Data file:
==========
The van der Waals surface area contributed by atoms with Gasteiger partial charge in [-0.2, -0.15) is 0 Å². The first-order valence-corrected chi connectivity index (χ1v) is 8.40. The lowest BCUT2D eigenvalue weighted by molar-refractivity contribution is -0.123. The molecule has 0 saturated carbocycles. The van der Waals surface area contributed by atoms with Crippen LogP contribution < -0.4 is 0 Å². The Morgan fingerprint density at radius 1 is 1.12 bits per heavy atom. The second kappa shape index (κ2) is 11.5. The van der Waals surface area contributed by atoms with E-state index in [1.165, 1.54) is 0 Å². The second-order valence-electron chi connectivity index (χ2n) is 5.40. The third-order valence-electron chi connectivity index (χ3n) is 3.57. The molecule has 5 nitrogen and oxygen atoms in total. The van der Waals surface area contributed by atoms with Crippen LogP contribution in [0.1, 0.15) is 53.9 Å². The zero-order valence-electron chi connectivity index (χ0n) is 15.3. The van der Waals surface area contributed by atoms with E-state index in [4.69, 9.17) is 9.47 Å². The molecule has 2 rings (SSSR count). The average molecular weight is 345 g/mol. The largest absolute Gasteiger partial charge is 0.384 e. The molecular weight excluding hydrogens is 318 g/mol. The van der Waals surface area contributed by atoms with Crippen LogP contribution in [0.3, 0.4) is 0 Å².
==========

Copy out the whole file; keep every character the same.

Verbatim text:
The van der Waals surface area contributed by atoms with Gasteiger partial charge in [-0.2, -0.15) is 0 Å². The first-order valence-corrected chi connectivity index (χ1v) is 8.40. The lowest BCUT2D eigenvalue weighted by molar-refractivity contribution is -0.123. The molecule has 0 saturated carbocycles. The van der Waals surface area contributed by atoms with Crippen LogP contribution < -0.4 is 0 Å². The Morgan fingerprint density at radius 1 is 1.12 bits per heavy atom. The second kappa shape index (κ2) is 11.5. The van der Waals surface area contributed by atoms with E-state index in [1.165, 1.54) is 0 Å². The second-order valence-electron chi connectivity index (χ2n) is 5.40. The third-order valence-electron chi connectivity index (χ3n) is 3.57. The molecule has 5 nitrogen and oxygen atoms in total. The van der Waals surface area contributed by atoms with Crippen LogP contribution in [0.1, 0.15) is 53.9 Å². The zero-order valence-electron chi connectivity index (χ0n) is 15.3. The van der Waals surface area contributed by atoms with E-state index in [4.69, 9.17) is 9.47 Å². The molecule has 2 rings (SSSR count). The average molecular weight is 345 g/mol. The largest absolute Gasteiger partial charge is 0.384 e. The molecular weight excluding hydrogens is 318 g/mol. The van der Waals surface area contributed by atoms with Crippen LogP contribution in [0.3, 0.4) is 0 Å².